Have I mentioned lately that beerbistro beer dinners are not suitable for people on diets? In case not, here’s a reminder – a deep-fried rabbit chimichanga with cheese, sour cream, and a fried pork rind. Oofah! It had a good spice kick as well, which the wonderfully hoppy Punk IPA held up against nicely.
I somehow missed taking a photo of the next course, which was – as suggested by the LOL kitteh image above – horse. Specifically:
slow braised horse meat
potato truffle tortellini
roasted heirloom root vegetables
paired with Hardcore double IPA
Now, unlike some people, I don’t have any great objection to the idea of eating horse meat, but I did have an objection to this specific dish: it was very dry and not as tender as a slow braised meat should be. I spoke to chef Morin afterward, and he said that he wasn’t happy with the way it turned out either, and chalked it up to receiving and using a different cut than what he’d originally hoped.
Slightly tough meat aside, though, it still had great flavour, and the sides really held up their end of the bargain as well. As for the pairing, I must confess that my notes started to get a bit sketchy around this point of the evening, as they inevitably do, so I can’t offer much more than to say I recall enjoying it.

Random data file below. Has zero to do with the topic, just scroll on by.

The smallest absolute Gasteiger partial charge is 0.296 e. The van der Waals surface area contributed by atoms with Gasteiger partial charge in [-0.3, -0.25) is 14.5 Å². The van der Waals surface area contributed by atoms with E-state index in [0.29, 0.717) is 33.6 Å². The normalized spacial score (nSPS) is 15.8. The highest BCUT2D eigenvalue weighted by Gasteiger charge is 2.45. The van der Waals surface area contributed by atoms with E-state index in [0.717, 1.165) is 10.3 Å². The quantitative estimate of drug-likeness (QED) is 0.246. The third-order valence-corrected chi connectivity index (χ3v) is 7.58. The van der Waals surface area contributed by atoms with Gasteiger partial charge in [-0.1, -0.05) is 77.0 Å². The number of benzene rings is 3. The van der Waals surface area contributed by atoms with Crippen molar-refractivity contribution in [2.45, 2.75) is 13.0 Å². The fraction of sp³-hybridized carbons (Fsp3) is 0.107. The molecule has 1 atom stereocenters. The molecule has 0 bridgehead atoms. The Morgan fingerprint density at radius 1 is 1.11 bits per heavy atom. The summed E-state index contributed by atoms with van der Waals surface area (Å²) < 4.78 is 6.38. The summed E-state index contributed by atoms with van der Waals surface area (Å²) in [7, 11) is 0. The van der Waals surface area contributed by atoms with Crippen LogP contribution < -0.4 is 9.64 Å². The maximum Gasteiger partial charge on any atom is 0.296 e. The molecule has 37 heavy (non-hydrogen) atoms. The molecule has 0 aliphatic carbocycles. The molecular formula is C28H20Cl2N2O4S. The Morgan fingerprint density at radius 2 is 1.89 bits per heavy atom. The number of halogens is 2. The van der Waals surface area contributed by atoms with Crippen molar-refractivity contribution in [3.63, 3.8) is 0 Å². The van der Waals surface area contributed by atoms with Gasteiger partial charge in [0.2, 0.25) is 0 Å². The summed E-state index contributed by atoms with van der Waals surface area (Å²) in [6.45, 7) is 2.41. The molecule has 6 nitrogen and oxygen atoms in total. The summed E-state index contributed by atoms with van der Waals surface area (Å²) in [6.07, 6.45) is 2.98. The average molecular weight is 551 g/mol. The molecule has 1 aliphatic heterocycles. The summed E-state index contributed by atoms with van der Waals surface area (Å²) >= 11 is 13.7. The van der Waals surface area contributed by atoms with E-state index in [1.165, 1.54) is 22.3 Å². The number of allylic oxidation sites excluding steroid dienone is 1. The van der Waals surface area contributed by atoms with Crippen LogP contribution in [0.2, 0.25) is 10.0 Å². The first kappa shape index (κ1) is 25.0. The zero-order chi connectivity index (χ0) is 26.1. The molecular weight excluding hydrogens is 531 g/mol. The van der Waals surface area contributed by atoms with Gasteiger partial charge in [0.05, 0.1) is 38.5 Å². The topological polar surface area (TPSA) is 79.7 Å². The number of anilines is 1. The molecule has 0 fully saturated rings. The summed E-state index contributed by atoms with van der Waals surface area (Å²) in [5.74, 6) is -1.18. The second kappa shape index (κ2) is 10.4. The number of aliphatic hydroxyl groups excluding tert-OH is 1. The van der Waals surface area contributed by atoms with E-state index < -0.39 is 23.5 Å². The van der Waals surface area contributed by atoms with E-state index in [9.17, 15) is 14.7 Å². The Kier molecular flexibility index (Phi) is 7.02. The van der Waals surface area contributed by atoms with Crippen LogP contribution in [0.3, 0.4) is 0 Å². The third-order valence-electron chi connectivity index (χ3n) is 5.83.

To finish dinner, what’s better than one dessert paired with one imperial stout? How about two desserts paired with two imperial stouts!
vanilla bean white coffee ice cream
paired with Paradox Isle of Arran imperial stout
chocolate mousse cake
pear glaze, whipped cream
paired with Abstrakt AB:04 imperial stout
The first was almost a dessert appetizer – a small scoop of ice cream in a tiny bacon-flavoured tuille shell. This was perfectly matched with the Isle of Arran edition of Paradox, BrewDog’s series of imperial stouts aged in whisky barrels, with the vanilla and mocha notes in the beer meshing well with the ice cream.
Then a real treat, as we were given the honour of being the first folks outside of the brewery to try the latest in the Abstrakt series of experimental one-off beers. Code named AB:04, it’s a luscious stout brewed with coffee, cocoa and Naga chilies – or rather chili, as only a single one of them was used in the batch, and as they’re considered the hottest chili in the world, it was enough to give the beer a nice mellow burn towards the back of the throat. The cake was fine as well, but it was the beer that got most of my attention.